The summit at Copenhagen revealed something similar. For all the high ideals espoused, the process of debate was as unproductive as it was undemocratic. The leaked “Danish Agreement”, it is now agreed, scuppered any chance of consensus, but the text itself shows what kind of deal the developed economies wanted; a retraction of the Kyoto Protocol, sidelining of the UN and overall direction on climate policy to be set from the World Bank. The countries that would not toe the line were bullied, ignored or bypassed. The people who walked the city and demanded something better were beaten from the streets, locked in cages and blinded with pepper spray.
The first section of the novel closes after Beard travels to the Arctic on a junket for scientists and artists to view the consequences of global warming at first hand. Here, in what is partially a rendition of McEwan’s experiences on a similar trip, the problematic relationship between intentions and actions emerges again. In fiction and reality the high-minded ideals that dominate the dining table disappear as they venture beyond. In the dressing room, the guests’ mad scramble for outdoor clothing amounts to collective sabotage as coats, boots and gloves are stolen with chaotic abandon. As McEwan mused on the experience that provided the material for this episode: “ … for all the fine words and good intentions, maybe there was a comic inadequacy in human nature in dealing with this problem”. This reflection is not far from recent comments by environmental scientist James Lovelock, that perhaps humans are too stupid to solve the problems of climate change.
The novel’s crucial turning point comes when Beard frames his wife’s lover for the death of Tom Aldous. Even in this moment of life-changing cruelty, Beard shows no concern for, or even awareness of, those he will harm. Whether to avenge his cuckolding at the hands of the macho builder or simply to avoid the fuss and trauma of a possible trial, he does not think beyond the boundaries of his person. His actions begin as simply an idea, a possibility to be toyed with. “He did not have a plan, he simply enacted one. His body had a plan. And he walked it through, as though experimentally, believing at every stage he could undo it, go back to the beginning, with nothing lost or compromised.” There is no moment of decision, just one of belated realisation that this is the course his actions have taken for him. When events threaten to disrupt his life, Beard is capable of decisive action, yet he does it without the discomfort of decision.
We see this same subliminal process at work later, more trivially, where, leaving an airport, he is pulled, as if magnetically, to the newsagents to satisfy a longing for salt and vinegar crisps.
Now he was at the counter, sorting the pound coins from euros in his hand, with four newspapers under his arm, not one, as if excess in one endeavour might immunise him in another, and as he handed them across for their bar codes to be scanned, he saw at the edge of vision, in the array beneath the till, the gleam of the thing he wanted, the thing he did not want to want, a dozen of them in a line, and without deciding to he was taking one ‑ so light! ‑ and adding it to his pile, partly obliterating a picture of the prime minister waving from the doorway of a church.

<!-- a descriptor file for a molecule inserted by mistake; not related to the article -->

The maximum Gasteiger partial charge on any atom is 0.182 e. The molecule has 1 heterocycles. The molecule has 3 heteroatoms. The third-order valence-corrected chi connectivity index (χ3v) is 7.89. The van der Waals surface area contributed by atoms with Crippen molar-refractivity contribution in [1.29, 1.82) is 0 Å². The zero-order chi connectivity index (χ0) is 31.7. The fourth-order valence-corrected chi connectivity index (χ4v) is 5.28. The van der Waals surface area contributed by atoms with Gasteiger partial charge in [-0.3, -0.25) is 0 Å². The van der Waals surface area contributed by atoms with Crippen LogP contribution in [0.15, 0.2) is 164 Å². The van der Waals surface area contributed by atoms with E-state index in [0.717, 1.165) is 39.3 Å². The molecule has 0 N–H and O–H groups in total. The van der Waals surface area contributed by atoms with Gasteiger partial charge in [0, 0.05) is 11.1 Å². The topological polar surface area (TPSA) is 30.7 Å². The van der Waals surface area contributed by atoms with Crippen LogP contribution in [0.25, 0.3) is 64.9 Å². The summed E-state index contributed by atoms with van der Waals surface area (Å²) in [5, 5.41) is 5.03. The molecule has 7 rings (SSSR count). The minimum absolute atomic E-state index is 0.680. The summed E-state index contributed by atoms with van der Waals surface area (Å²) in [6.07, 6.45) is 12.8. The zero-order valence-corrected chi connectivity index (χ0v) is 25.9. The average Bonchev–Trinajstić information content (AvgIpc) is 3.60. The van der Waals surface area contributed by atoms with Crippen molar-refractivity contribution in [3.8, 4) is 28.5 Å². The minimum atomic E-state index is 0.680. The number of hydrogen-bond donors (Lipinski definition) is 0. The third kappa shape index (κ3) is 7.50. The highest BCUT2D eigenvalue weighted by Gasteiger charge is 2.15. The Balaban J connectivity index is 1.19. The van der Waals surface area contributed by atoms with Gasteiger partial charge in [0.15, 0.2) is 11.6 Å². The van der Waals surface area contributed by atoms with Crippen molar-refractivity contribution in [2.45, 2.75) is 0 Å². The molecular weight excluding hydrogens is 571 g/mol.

For all the speakers in his internal parliament, Beard cannot make decisions consciously. McEwan, like Lovelock, seems to implicitly attribute the failure of political process to that of democracy. Lovelock has argued that climate change is a threat, like war, where political process must adapt to the moment, that, in his words, “[i]t may be necessary to put democracy on hold for a while”. Though it would be hard to endorse Lovelock’s contention that the problems at Copenhagen were due to a surfeit of democracy, Michael Beard offers only affirmation of the pessimistic reflection that “[t]he inertia of humans is so huge that you can’t really do anything meaningful”.
Beard, like Brecht’s Galileo, is a sensual man, but his sensual nature is not productive in the same way, a facet of joy in discovery of the world. It is, instead, a steady dissipation, a self-erosion, accompanied by an almost obscene indifference to the needs of others. We do not see him involved in any scientific work at any point in the novel. The Nobel Prize and the work that won it gesture to us as if from another world, while the modification of Tom Aldous’s work that sets up the second and third sections of the book is hidden in the intervals. In this novel about a scientist, the science occurs, like Shakespeare’s plot-defining battles, off-stage. Whether this is due to lack of technical capacity or is executed for reasons of maintaining narrative interest, the effect is to make the novel purely a chronicle of dissipation, where action, purpose and direction fall necessarily in defeat.
In the face of the inevitability of failure, Beard masters the art of deferral. It is only pleasures that instigate immediate action, while the crises of relationships, health and business are suppressed, ignored. “The past had shown him many times that the future would be its own solution.” Gluttony or adultery, his life is an expanding mess of unwelcome repercussions of immediate pleasures. Five failed marriages and a succession of new careers testify to his adeptness at extricating himself from responsibility, but, like the green world that skirts the city, Beard too must yield to the weight of his actions, the postponed “force of multiple cravings”. While these repercussions are slow in coming, come they do, and, at the novels end, all converge with implausible propinquity.
A diversion from the plot, via a stint on a government quango on gender participation in the sciences, brings us to yet another unfortunate incident in the life of Michael Beard. When casual comments on biological gender differentiation in cognitive capacities attract the attention of the media, he is caught up in the merciless spin of the news cycle. This is his second time in the media spotlight, but he finds the story, and his role within it, has shifted dramatically. His “earlier incarnation as the harmless, dreamy cuckold, the innocent fool, the dupe of a flighty wife was conveniently forgotten. Now he was a loathed figure, seducing women even as he drove them out of science.”